Although I’ve been back in Rome for nearly a week now and am settling into some semblance of a daily routine, I’m still slowly transcribing the scribbled notes from my notebook and posting them here. This is the second part of my four-part trip around Italy and France…
By the time the train screeches to a stop in Riomaggiore, the first of the Cinque Terre’s five tiny villages, I can feel the heat and humidity pressing in on me like a hot washcloth held over my face. The Mediterranean sparkles, turquoise and tempting, next to the train tracks, and for a moment I’m tempted to fling myself over the low stone wall and into the water.
This is the part of Italy I hadn’t mentally prepared myself for: the heat, the humidity, and the fact that the entire town – all the towns in the region, for that matter – are perched on hillsides and cascading over cliffs, which translates to main streets steep enough to qualify as mountains and side streets disguising themselves as twisting stone staircases. The Cinque Terre is Italy’s equivalent to the Stairmaster: Cruel while you’re moving, rewarding at the end.
Here is how to get the most picture-perfect, postcard-worthy view of Riomaggiore: First, put on your bathing suit. Make your way down to the small harbour, past the restaurants, past the colourful rows of fishing boats lined up along the edge of the street, and off to the side, to the massive black rock where sunbathers lay their towels in a patchwork of bright fabric and bronzed skin, and where the local teenagers show off to each other by performing increasingly daring backflips into the sea. From here, carefully climb down the side of the rock and into the water – it will seem, all at once, both warmer and colder than you expect it to be – and swim out into the harbour so that your back is to the Mediterranean and the village rises up all around you.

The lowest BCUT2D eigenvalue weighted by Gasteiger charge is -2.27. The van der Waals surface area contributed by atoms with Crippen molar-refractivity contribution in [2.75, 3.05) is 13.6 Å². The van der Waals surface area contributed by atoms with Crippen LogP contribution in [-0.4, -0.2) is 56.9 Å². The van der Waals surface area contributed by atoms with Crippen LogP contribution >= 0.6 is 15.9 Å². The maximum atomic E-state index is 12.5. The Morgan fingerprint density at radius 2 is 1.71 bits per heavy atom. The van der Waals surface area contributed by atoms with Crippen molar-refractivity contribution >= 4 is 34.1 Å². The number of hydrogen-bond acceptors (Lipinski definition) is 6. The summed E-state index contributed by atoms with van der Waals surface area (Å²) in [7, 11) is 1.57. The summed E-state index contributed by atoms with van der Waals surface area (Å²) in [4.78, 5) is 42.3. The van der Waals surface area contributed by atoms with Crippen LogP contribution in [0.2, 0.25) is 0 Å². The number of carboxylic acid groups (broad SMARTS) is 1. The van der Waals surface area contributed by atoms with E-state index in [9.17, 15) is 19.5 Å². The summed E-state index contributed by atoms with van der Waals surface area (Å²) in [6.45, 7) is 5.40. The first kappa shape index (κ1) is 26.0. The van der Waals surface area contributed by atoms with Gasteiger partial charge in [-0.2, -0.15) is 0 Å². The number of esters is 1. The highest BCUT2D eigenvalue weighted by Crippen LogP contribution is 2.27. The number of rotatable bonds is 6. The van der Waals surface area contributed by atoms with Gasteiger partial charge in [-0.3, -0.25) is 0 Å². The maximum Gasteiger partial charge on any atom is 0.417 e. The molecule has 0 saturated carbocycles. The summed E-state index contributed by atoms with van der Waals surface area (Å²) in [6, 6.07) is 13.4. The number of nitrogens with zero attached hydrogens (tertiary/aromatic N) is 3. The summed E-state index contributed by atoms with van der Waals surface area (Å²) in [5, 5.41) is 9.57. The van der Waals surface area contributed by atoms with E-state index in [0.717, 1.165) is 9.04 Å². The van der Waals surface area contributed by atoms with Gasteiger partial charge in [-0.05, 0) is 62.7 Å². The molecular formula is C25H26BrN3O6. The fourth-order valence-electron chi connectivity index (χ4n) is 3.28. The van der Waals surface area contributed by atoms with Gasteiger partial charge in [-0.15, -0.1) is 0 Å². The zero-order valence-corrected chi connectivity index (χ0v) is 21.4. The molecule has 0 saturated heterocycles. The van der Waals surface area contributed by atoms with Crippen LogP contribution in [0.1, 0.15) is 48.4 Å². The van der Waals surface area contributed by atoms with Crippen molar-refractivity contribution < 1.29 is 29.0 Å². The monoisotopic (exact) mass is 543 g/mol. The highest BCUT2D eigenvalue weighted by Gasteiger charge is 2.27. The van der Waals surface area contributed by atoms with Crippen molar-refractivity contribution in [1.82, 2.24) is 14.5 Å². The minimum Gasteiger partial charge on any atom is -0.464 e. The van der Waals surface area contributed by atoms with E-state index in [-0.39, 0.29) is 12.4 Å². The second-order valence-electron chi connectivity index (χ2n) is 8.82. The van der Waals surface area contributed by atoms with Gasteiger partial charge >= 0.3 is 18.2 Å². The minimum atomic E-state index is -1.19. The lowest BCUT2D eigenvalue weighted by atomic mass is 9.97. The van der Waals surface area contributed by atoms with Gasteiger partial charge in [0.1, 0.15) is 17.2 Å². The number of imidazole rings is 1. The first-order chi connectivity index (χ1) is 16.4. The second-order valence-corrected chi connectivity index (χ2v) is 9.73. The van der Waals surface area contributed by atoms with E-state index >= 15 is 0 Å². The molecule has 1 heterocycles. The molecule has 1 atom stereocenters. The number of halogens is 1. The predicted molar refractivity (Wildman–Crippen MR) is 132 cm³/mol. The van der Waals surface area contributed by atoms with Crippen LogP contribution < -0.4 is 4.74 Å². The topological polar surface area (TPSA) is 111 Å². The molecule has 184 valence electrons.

From here, low in the water and floating effortlessly, the colours of the buildings seem brighter, the sunlight more intense, the vineyards in the nearby hillsides even greener. This view, this little slice of village and mountain and ocean, is one of the most beautiful sights you’ll ever lay your eyes on.
One day at noon, my mom and I buy a container of freshly made pesto sauce, a sizeable wedge of Parmigiano Reggiano, a loaf of focaccia bread and a pile of thinly sliced cured meat called coppa. We take this, along with a bottle of wine, some fruit and a slab of torta di nocci – nut cake – down to the harbour and eat it sitting at what appears to be a stone bench directly next to the ocean but turns out to be a small and very active dock for fishing boats. As we’re eating, several boats pull up directly in front of us, people disembark, a bucket of fish is handed up to the shore, and more fishermen arrive. They eye the picnic with a combination of suspicion and approval: We may have bought good ingredients, but no Italian would likely be caught dipping a wedge of parmesan cheese directly into a tub of pesto, then taking a bite of it.
You can view more photos from the Cinque Terre in my album on Facebook